Colorado has their CORSAR card. “CORSAR cards are available for $3 for a 1-year card and $12 for a 5-year card. The CORSAR card is not insurance and does not reimburse individuals or pay for medical transport.”
“An ambulance, whether air or ground performing ambulance functions solely, is considered medical transport, and expenses for this are not eligible for reimbursement by the SAR Fund.”
The program has been in effect since 2002 and has paid out millions for search and rescue missions.
Utah has the USARA program, where individual cards cost $25 per year.
Hawaii search and rescue plans were deferred to this year’s legislature.
Two bills to allow or require reimbursement for Hawaii search and rescue expenses were deferred last year. Some version is likely to pass eventually. One bill would require reimbursement from persons who bypass appropriate signage or other notice and hike off of marked trails, on closed trails, or enter private, county, or state property. The other bill is more general and seeks reimbursement from those acting without regard to safety.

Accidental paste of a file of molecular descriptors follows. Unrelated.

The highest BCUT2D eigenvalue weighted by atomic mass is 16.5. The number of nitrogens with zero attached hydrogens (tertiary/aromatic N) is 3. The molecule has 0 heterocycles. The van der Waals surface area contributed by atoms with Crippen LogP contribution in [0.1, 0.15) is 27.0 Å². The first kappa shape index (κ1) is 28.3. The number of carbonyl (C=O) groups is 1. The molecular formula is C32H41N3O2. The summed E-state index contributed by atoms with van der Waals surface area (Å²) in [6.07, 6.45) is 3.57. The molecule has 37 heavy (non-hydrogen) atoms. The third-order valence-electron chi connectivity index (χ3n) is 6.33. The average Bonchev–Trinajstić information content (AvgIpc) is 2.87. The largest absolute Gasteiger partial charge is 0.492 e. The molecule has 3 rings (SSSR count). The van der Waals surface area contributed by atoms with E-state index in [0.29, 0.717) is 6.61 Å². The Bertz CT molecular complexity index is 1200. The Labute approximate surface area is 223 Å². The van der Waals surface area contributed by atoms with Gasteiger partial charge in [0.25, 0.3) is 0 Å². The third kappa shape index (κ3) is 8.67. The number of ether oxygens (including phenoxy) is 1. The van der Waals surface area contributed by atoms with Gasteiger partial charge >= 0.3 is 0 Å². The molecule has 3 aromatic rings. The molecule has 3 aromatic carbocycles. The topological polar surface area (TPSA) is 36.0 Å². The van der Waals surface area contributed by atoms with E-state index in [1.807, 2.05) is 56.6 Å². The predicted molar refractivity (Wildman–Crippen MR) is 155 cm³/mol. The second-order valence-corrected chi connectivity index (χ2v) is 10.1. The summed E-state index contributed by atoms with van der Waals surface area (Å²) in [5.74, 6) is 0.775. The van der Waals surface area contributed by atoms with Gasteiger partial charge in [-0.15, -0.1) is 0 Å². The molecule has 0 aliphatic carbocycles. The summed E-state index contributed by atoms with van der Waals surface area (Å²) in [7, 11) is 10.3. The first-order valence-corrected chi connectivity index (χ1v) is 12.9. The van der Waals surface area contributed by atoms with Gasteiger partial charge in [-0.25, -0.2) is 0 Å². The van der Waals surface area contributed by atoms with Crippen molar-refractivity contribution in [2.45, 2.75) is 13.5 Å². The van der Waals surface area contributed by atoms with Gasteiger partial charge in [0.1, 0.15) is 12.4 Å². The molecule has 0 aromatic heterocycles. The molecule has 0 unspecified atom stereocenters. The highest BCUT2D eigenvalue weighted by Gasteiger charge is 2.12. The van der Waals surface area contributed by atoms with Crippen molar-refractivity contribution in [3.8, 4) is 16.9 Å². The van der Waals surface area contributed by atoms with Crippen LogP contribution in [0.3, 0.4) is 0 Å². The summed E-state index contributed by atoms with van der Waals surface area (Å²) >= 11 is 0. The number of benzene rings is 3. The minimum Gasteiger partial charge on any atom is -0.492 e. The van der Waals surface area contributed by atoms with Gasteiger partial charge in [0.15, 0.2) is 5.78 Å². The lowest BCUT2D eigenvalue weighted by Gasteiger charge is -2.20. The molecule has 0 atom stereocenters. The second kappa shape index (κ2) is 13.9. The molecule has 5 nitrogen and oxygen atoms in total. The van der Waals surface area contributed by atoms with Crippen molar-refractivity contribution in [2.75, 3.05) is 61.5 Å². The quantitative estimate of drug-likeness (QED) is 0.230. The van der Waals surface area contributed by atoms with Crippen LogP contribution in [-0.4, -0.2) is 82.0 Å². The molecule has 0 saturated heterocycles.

The state Department of Land and Natural Resources said at the hearing on SB700, that it sought to “incentivize the general public to stay within authorized managed areas.” That bill is designed to seek reimbursement when someone enters where access is prohibited, such as Queen’s Bath.
SB 363, on the other hand, seeks to require “government entities that engage in search and rescue (SAR) operations to seek reimbursement when the rescued person required SAR efforts because that person acted in disregard of that person’s safety, including intentionally disregarding a warning or notice. That bill was referred to committee and has not yet been acted on.
Hawaii currently has no means to seek reimbursement for any of these incidents, so a plan to create an administrative system would also be needed.
Please add your thoughts on Hawaii search and rescue and how the state should address it.